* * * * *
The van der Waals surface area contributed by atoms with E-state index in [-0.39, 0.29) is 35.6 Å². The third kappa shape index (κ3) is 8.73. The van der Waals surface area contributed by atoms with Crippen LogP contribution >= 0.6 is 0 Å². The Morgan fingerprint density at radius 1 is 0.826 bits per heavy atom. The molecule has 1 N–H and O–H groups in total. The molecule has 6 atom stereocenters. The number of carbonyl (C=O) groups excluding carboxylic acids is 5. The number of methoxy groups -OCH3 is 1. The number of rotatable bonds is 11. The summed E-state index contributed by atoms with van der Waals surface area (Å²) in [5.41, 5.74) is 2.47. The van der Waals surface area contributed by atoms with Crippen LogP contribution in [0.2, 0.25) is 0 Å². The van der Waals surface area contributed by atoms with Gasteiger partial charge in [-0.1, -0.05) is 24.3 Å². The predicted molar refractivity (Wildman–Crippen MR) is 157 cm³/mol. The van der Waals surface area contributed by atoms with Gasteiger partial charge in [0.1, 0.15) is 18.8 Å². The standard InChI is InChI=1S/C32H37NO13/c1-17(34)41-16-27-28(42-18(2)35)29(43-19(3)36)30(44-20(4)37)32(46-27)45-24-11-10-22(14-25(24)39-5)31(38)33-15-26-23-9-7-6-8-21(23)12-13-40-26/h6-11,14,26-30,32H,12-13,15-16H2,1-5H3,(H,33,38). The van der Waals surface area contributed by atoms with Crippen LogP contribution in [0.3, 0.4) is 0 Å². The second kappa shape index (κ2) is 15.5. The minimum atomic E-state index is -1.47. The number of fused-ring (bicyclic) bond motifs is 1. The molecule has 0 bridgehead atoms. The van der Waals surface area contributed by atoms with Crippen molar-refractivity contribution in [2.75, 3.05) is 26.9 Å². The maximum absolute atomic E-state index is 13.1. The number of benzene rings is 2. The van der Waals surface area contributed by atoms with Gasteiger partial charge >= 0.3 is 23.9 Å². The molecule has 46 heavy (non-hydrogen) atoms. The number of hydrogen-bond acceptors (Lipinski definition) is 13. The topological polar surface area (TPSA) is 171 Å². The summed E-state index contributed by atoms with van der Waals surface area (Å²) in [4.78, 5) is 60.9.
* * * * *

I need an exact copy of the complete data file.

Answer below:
The van der Waals surface area contributed by atoms with E-state index in [-0.39, 0.29) is 35.6 Å². The third kappa shape index (κ3) is 8.73. The van der Waals surface area contributed by atoms with Crippen LogP contribution >= 0.6 is 0 Å². The Morgan fingerprint density at radius 1 is 0.826 bits per heavy atom. The molecule has 1 N–H and O–H groups in total. The molecule has 6 atom stereocenters. The number of carbonyl (C=O) groups excluding carboxylic acids is 5. The number of methoxy groups -OCH3 is 1. The number of rotatable bonds is 11. The summed E-state index contributed by atoms with van der Waals surface area (Å²) in [5.41, 5.74) is 2.47. The van der Waals surface area contributed by atoms with Crippen LogP contribution in [0.2, 0.25) is 0 Å². The van der Waals surface area contributed by atoms with Gasteiger partial charge in [-0.1, -0.05) is 24.3 Å². The predicted molar refractivity (Wildman–Crippen MR) is 157 cm³/mol. The van der Waals surface area contributed by atoms with Gasteiger partial charge in [0.1, 0.15) is 18.8 Å². The standard InChI is InChI=1S/C32H37NO13/c1-17(34)41-16-27-28(42-18(2)35)29(43-19(3)36)30(44-20(4)37)32(46-27)45-24-11-10-22(14-25(24)39-5)31(38)33-15-26-23-9-7-6-8-21(23)12-13-40-26/h6-11,14,26-30,32H,12-13,15-16H2,1-5H3,(H,33,38). The van der Waals surface area contributed by atoms with Crippen LogP contribution in [0.3, 0.4) is 0 Å². The second kappa shape index (κ2) is 15.5. The minimum atomic E-state index is -1.47. The number of fused-ring (bicyclic) bond motifs is 1. The molecule has 0 bridgehead atoms. The van der Waals surface area contributed by atoms with Crippen molar-refractivity contribution in [2.75, 3.05) is 26.9 Å². The maximum absolute atomic E-state index is 13.1. The number of benzene rings is 2. The van der Waals surface area contributed by atoms with Gasteiger partial charge >= 0.3 is 23.9 Å². The molecule has 46 heavy (non-hydrogen) atoms. The number of hydrogen-bond acceptors (Lipinski definition) is 13. The topological polar surface area (TPSA) is 171 Å². The summed E-state index contributed by atoms with van der Waals surface area (Å²) in [4.78, 5) is 60.9.